“Firefighters know the truth, but they can’t tell you directly or they will lose their jobs,” says Grillo, whose position on this ill-fated day was to safeguard not only his family, but the largest animal shelter of its type in the world. They were both in harm’s way and bracing for what would eventually result in the largest wildfire in the history of Los Angeles County. For decades, D.E.L.T.A. Rescue has served as a sanctuary, or refuge, for more than 1,500 previously abandoned and abused animals. It is also home of Horse Rescue of America. So Grillo would get no sleep. Especially not this night. “I heard the radio traffic. And I talked to disgusted fire supervisors all night long,” Grillo adds. 

After being alerted that the Station wildfire – which began in the La Cañada area — was bearing down on his safety haven, Grillo says he rounded up all his workers and security force. Like a circle of covered wagons in the darkness of night, staff members used their private vehicles to corral the sanctuary. They then flooded the area with high beams to herd the animals to safer territory. With a well-equipped firetruck and hoses at the ready, Grillo and his firefighting team prepared for war as a small army of orange flames advanced across the mountain. 

Throughout the night, Grillo says he spoke with a number of visiting, out-of-area firefighters who confessed to him their reasons the fire grew into an out-of-control monster, spreading in three different directions. Their answers were the same. “Very little air support,” Grillo says the firefighters repeated. But on the night prior, a fire had broken out in the wealthy seaside canyons of Rancho Palos Verdes, near the headquarters of the Trump National Golf Club. Aggressive nighttime air assaults at the onset of this blaze helped prevent the fire from causing widespread damage. “Yet on [the La Cañada] fire to save money, the county held off on air support,” Grillo charges. Though the flames tip-toeing from La Cañada had died by morning, a foreboding threat loomed.

With a flow of warm wind forecast for the day, Grillo says Los Angeles County should have ordered a preemptive air assault on what was identified as a mercurial area blanketed by hazardous dry brush and chaparral. “For hours, there was no air attack to easily extinguish the remaining threat,” recalls Grillo. “So I called the news radio to let the world know that we were sitting in the eye of a storm.” Thirty-two minutes after Grillo’s broadcast, a DC-10 air tanker flew overhead and dropped retardant. 

Clear skies over D.E.L.T.A. Rescue on Aug 30 favored a preemptive air assault. Photo Courtesy: Leo Grillo

Clear skies over D.E.L.T.A. Rescue on Aug 30 favored a preemptive air assault. Photo Courtesy: Leo Grillo

The four-hour delay was reportedly due to heavy smoke — an official statement Grillo charges is a fabrication. “There was no smoke or wind for hours as [documented] by my news photo,” disputes Grillo, who is an active member of the National Association of Press Photographers.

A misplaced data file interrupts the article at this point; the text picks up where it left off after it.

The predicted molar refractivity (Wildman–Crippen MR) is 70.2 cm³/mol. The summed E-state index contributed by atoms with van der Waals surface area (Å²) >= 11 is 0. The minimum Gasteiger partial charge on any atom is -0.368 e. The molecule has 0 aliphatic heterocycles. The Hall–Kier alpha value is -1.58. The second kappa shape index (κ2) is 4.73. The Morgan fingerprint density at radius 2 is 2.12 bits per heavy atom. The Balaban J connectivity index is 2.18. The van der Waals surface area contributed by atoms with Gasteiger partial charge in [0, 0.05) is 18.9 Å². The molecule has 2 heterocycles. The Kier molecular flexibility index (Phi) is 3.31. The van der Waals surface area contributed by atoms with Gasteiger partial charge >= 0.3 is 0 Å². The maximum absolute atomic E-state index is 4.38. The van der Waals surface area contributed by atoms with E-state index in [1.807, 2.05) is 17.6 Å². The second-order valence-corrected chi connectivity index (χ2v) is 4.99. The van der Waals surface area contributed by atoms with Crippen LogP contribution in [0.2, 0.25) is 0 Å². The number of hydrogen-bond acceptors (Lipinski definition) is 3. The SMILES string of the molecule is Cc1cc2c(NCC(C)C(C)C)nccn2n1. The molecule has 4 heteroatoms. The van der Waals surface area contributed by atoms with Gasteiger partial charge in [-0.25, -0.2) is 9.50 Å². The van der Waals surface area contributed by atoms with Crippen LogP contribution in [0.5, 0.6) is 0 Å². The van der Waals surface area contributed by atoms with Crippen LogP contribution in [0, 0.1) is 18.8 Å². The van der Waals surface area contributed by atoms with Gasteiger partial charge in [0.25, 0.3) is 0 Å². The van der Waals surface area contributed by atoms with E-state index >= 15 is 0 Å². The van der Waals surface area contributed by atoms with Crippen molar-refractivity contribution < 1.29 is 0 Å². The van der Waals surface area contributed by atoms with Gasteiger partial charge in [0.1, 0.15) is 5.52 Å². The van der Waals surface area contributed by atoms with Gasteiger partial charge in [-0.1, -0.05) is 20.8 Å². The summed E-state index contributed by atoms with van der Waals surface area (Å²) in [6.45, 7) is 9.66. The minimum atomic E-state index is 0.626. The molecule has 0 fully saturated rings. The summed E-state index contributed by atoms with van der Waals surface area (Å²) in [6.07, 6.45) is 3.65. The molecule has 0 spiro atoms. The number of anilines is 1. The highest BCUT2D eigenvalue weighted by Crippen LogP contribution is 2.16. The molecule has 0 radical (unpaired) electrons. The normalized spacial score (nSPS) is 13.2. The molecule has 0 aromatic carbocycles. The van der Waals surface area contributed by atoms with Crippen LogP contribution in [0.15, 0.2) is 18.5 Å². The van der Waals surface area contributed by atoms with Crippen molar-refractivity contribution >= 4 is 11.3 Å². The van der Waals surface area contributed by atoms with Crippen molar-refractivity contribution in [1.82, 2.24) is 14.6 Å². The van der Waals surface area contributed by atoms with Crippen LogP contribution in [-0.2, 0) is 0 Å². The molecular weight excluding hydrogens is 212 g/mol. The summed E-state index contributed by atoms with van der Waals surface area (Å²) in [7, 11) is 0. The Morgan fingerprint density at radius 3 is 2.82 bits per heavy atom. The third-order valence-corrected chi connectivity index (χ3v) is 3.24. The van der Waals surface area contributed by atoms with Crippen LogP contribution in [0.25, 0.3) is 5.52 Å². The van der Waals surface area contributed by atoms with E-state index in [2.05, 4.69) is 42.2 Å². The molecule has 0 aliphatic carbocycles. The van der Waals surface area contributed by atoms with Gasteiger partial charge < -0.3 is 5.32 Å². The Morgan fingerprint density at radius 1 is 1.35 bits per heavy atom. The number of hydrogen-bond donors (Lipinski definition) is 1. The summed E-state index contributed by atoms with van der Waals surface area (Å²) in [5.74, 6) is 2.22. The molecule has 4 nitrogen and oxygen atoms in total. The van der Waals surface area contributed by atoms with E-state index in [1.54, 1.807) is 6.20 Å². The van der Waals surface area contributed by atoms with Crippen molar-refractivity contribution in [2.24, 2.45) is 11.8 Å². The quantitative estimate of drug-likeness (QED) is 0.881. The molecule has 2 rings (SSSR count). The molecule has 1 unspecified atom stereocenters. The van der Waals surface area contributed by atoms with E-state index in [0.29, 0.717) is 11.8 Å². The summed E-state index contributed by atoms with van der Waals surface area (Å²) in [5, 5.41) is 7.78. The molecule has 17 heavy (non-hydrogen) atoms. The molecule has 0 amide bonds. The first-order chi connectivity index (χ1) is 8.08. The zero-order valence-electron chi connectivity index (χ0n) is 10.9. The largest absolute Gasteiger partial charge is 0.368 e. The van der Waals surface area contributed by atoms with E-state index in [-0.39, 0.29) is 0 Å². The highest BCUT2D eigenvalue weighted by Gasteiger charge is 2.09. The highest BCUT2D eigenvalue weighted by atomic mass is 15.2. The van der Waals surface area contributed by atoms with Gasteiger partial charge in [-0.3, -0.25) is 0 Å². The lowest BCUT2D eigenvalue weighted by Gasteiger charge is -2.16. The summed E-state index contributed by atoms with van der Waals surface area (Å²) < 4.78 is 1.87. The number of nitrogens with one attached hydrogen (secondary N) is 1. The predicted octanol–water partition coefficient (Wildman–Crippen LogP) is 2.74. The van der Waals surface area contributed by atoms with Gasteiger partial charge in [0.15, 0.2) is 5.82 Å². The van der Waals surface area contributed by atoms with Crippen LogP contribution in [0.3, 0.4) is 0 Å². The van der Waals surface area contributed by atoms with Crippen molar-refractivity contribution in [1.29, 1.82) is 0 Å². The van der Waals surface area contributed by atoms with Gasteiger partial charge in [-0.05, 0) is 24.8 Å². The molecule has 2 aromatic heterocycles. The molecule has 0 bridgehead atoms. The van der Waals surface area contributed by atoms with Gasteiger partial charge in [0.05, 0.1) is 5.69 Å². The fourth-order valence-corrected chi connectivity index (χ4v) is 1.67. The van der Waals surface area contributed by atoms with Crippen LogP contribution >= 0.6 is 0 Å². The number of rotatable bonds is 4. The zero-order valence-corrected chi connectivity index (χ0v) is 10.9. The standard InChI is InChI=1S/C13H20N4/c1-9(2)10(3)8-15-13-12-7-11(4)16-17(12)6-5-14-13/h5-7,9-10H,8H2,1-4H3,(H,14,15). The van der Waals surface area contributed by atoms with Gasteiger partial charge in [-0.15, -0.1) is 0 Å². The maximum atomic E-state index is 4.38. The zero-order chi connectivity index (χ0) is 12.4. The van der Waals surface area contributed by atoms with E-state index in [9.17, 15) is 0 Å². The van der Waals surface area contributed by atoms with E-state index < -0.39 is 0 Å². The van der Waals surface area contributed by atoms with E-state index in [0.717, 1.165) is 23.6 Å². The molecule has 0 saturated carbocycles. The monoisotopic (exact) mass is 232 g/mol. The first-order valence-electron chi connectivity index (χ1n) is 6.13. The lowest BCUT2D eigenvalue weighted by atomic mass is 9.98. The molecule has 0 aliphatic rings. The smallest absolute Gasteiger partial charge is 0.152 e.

When the fire turned treacherous, Grillo admits he feared for his life. “After the Fire Captain visited me and told me the fire would make a run at us in a few hours…I knew this would be a fight to the death,” recalls Grillo. He and ground crews stood by as the truck carrying Hall and Quinones was overtaken by a giant wall of burning mass. To date, the Station fire has blackened well over 240-square-miles of the Angeles National Forest. Scores of dwellings and invaluable properties were destroyed. 

Grillo hopes that a thorough federal investigation will result in the removal of the individual(s) responsible for withholding the air attack on this fire. “As long as these incompetents are in charge, we are not safe. Our firefighters are not safe,” he warns. 

Grillo adds that the front reason for calling for a federal investigation into the events that led up to the deaths of Hall and Quinones is “to [help] protect the lives of firefighters who put themselves on the line to defend against killer firestorms and who depend upon their superiors to protect them with air cover,” explains Grillo. 

The 2009 Station Fire near Acton, CA, was the largest in the history of Los Angeles County. Photo Courtesy: Mark Ralston AFP

The 2009 Station Fire near Acton, CA, was the largest in the history of Los Angeles County. Photo Courtesy: Mark Ralston AFP

According to latest statistics, more than 3,650 firefighters from as far away as Montana have fought the Station fire which carries an estimated cost of $78 million so far. Government data show that people were the blame for the 5,208 wildfires that occurred in Southern California in 2008. This is the only region in the United States to see a significant rise in the number of wildfires caused by humans. Governor Arnold Schwarzenegger has offered a $100,000 reward for information leading to the arrest and conviction of the arsonist who sparked the blaze. Under California law, this figure is the maximum the chief executive can offer. 

Authorities report that several firefighters have been exposed to cyanide gas in two separate incidents as they were mopping up hot spots near Acton, where Grillo’s 150-acre sanctuary and his two state-of-the-art veterinary hospitals are located.  

Now those residing in or near the broad area of devastation face a serious health risk as pathogenic spores of the extremely dangerous coccidioides fungi continue to be unearthed. Coccidioidomycosis is an infectious, airborne disease that attacks the respiratory system of humans and animals alike. Typically known as valley fever, it is characterized by a high internal body temperature and various respiratory symptoms. If untreated and chronic, this disorder can become fatal by spreading to other organs of the body. Grillo and his medical staff are currently alerting those who live or work in the greater Acton area about this acute health hazard. People and animals with compromised immune systems are particularly in danger.  

We are testing it for now with at least one suspected case,” reports Dr. Gaylord Brown, D.E.L.T.A. Rescue’s chief veterinarian.